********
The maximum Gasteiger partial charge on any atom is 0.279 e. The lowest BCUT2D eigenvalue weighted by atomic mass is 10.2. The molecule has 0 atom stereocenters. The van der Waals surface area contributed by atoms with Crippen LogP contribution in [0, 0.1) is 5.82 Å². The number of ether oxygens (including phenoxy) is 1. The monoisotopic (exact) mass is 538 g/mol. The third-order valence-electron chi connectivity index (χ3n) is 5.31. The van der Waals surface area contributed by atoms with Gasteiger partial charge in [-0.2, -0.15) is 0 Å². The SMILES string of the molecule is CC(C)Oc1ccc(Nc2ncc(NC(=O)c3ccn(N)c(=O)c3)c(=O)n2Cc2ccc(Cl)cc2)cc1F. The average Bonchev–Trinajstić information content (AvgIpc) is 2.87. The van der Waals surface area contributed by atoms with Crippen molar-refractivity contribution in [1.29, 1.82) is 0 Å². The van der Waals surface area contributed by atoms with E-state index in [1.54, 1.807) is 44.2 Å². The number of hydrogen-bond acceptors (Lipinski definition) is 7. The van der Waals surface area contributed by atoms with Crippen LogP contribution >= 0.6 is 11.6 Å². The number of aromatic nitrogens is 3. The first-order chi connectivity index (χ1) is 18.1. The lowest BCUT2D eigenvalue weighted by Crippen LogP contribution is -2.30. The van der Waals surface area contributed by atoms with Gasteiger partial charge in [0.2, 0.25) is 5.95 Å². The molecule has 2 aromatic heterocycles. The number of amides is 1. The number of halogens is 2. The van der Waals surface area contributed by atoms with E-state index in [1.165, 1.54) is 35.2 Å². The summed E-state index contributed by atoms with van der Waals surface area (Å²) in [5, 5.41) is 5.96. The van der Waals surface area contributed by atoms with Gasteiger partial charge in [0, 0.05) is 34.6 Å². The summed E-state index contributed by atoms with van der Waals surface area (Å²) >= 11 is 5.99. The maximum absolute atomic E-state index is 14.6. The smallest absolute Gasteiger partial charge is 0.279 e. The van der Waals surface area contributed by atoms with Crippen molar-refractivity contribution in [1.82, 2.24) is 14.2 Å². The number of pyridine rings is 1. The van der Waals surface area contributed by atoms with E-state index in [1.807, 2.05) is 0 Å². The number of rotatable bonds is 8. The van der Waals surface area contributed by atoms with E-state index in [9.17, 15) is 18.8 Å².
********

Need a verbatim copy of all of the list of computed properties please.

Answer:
The maximum Gasteiger partial charge on any atom is 0.279 e. The lowest BCUT2D eigenvalue weighted by atomic mass is 10.2. The molecule has 0 atom stereocenters. The van der Waals surface area contributed by atoms with Crippen LogP contribution in [0, 0.1) is 5.82 Å². The number of ether oxygens (including phenoxy) is 1. The monoisotopic (exact) mass is 538 g/mol. The third-order valence-electron chi connectivity index (χ3n) is 5.31. The van der Waals surface area contributed by atoms with Gasteiger partial charge in [-0.2, -0.15) is 0 Å². The SMILES string of the molecule is CC(C)Oc1ccc(Nc2ncc(NC(=O)c3ccn(N)c(=O)c3)c(=O)n2Cc2ccc(Cl)cc2)cc1F. The average Bonchev–Trinajstić information content (AvgIpc) is 2.87. The van der Waals surface area contributed by atoms with Crippen molar-refractivity contribution in [1.29, 1.82) is 0 Å². The van der Waals surface area contributed by atoms with E-state index in [1.54, 1.807) is 44.2 Å². The number of hydrogen-bond acceptors (Lipinski definition) is 7. The van der Waals surface area contributed by atoms with Crippen LogP contribution >= 0.6 is 11.6 Å². The number of aromatic nitrogens is 3. The first-order chi connectivity index (χ1) is 18.1. The lowest BCUT2D eigenvalue weighted by Crippen LogP contribution is -2.30. The van der Waals surface area contributed by atoms with Gasteiger partial charge in [0.2, 0.25) is 5.95 Å². The molecule has 2 aromatic heterocycles. The number of amides is 1. The number of halogens is 2. The van der Waals surface area contributed by atoms with E-state index in [1.165, 1.54) is 35.2 Å². The summed E-state index contributed by atoms with van der Waals surface area (Å²) in [5, 5.41) is 5.96. The van der Waals surface area contributed by atoms with Gasteiger partial charge in [0, 0.05) is 34.6 Å². The summed E-state index contributed by atoms with van der Waals surface area (Å²) >= 11 is 5.99. The maximum absolute atomic E-state index is 14.6. The smallest absolute Gasteiger partial charge is 0.279 e. The van der Waals surface area contributed by atoms with Crippen molar-refractivity contribution in [1.82, 2.24) is 14.2 Å². The number of pyridine rings is 1. The van der Waals surface area contributed by atoms with E-state index in [1.807, 2.05) is 0 Å². The number of rotatable bonds is 8. The van der Waals surface area contributed by atoms with E-state index in [9.17, 15) is 18.8 Å².